How North American Milk Became the Model of Sustainability



Dairy Industry SustainabilityIn celebrating National Agriculture Week and National Ag DayAEM recognizes the importance of agriculture and the role it plays in our society. What’s more, we applaud the role of farmers in helping our members develop the equipment making it possible for food to get from the fields to our tables. Learn more

Milk is the cornerstone of not only a healthy diet, but also a healthy segment of the economy.

According to data from the International Dairy Foods Association (IDFA), the U.S. dairy industry helps generate 3.3 million jobs, more GDP than the auto industry, and billions of dollars in federal, state, and local taxes. None of it would be possible if not for the American dairy farmer.

Interestingly, dairy farms have been under considerable pressure for many years. The work they do is often mischaracterized as inefficient, inhumane, and environmentally adverse, none of which is true.

The number of U.S. dairy farms has also continued to dwindle. In fact, U.S. dairy farm attrition has been averaging roughly 8-12% per year, according to Fernando Cuccioli, Executive Vice President at AEM member company DeLaval.

“When I started in the milking equipment business in 1986, the number of dairy farms was approximately 150,000,” added Steve Pretz, President of AEM member company BouMatic. “Now there are only around 30,000 businesses milking cows today.”

But that hasn’t resulted in a loss of production, nor has it led to a rise in unsustainable farming practices. Pretz said he believes this is the biggest untold story in all of agriculture.

“Back in 1986, average production per cow per year was around 11,500 lbs.,” Pretz said. “Now, the average is closer to 23,000. Over that same period, the population of cows being milked has declined from 14 million to 9 million. But despite that, yield has nearly doubled. So, in order to produce a pound of milk, carbon footprint has been reduced by more than 70% over the course of my 36-year career. I’m not sure any other segment of agriculture can come anywhere close to that, here or anywhere else in the world.”

AEM’s report, “Environmental Benefits of Modern Dairy, Hay, and Forage Production Technologies,” highlights several statistics that help quantify the positive impact of modern dairy practices in the U.S. and Canada. For instance, milk yield increased 350% from 1960 to 2020 in North America. During that same timeframe, yield increased just 150% throughout the rest of the world.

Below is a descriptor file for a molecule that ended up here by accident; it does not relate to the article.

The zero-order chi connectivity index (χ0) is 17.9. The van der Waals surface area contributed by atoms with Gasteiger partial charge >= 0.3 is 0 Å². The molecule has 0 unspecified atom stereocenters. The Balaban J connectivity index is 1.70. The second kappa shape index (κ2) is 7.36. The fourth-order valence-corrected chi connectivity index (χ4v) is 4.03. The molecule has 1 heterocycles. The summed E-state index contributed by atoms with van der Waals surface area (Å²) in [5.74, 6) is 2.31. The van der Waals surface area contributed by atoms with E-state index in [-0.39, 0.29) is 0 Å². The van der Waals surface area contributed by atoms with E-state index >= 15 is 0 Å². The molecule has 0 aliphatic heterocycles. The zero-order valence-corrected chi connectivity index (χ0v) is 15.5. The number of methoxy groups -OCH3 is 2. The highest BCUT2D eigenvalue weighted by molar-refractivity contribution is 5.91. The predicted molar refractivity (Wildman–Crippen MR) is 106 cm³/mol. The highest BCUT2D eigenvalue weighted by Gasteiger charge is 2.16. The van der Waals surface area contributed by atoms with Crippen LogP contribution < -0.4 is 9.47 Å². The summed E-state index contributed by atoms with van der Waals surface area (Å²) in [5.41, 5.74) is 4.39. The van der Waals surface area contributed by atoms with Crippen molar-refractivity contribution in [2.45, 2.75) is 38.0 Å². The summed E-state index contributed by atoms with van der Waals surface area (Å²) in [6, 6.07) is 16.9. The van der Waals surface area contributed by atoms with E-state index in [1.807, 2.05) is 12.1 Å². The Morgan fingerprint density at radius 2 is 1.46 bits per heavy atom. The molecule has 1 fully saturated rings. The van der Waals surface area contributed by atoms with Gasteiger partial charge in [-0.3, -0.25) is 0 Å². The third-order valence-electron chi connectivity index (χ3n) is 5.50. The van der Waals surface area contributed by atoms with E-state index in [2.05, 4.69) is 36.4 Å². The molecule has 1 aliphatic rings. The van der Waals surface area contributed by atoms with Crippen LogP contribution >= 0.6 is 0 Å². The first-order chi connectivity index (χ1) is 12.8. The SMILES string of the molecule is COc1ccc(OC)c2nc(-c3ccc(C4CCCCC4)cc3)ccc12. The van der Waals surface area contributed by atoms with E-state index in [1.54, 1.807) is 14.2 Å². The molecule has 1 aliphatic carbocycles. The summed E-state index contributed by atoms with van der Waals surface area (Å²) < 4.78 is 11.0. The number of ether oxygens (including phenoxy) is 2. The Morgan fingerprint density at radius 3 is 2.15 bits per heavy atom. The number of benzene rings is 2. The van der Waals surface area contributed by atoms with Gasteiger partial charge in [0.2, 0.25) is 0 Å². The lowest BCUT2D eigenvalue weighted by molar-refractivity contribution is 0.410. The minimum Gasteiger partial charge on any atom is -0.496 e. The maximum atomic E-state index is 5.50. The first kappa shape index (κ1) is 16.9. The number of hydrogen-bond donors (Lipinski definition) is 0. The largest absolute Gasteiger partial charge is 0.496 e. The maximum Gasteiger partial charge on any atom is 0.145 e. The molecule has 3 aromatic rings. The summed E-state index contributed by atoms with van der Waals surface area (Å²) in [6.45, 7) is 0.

Much of the improvements seen in North America has taken place in more recent years. From 2007 through 2021:

  • Yield per cow has increased 19%
  • Feed usage is down 15%
  • Land use is down 26%
  • GHG emissions are down 17%
  • Water use is down 10%

“It’s really unbelievable,” Cuccioli said. “Year after year, the U.S. dairy industry seems to get even better. We’re gaining 1-3% productivity every year. And it’s not one single thing that allows for that kind of improvement. The secret is that it happens through a very holistic approach coming from years of multigenerational experience.”




“In order to produce a pound of milk, carbon footprint has been reduced by more than 70% over the course of my 36-year career. I’m not sure any other segment of agriculture can come anywhere close to that, here or anywhere else in the world.” -- BouMatic's Steve Pretz


Multigenerational, Free-Market Ingenuity

Each generation of dairy farmers has continued to take what they’ve learned, apply new tools and concepts, and continue advancing the industry. Yes, technological advancements like sensors, automation, robotics, and data play a big role in that. But other factors play a role, too, including genetics, farm management practices, animal care, vaccines, and feed additives.

“When you put all of those things together and keep making them better, that’s where you can really make a difference,” Cuccioli said.

That holistic approach has been making a difference in North America, a continent that produces roughly 15% of the world’s milk with just 4% of the cows. That is only possible because North American dairy cows produce four times as much milk as the global average.

Pretz said certain European markets have also seen meaningful gains in dairy production, though he wouldn’t compare them to what the U.S. and Canada have achieved. New Zealand has also become a strong influencer in milk production. However, New Zealand’s dairy cow population is largely grass-fed, which limits how much milk a given cow can produce.

“Here in the U.S., higher-density feed intake, genetic gain, and high-intensity agriculture have been the secret,” Pretz said. “A lot of that has been free-market pressure. There have never been supply chain management or milk production quotas over a sustained period of time. Capitalistic forces have been driving the improvements, almost by accident. Commercialization has made all of this possible.”

The question now is: What are the possibilities over the next several decades?

The Economic Opportunity for U.S. Dairy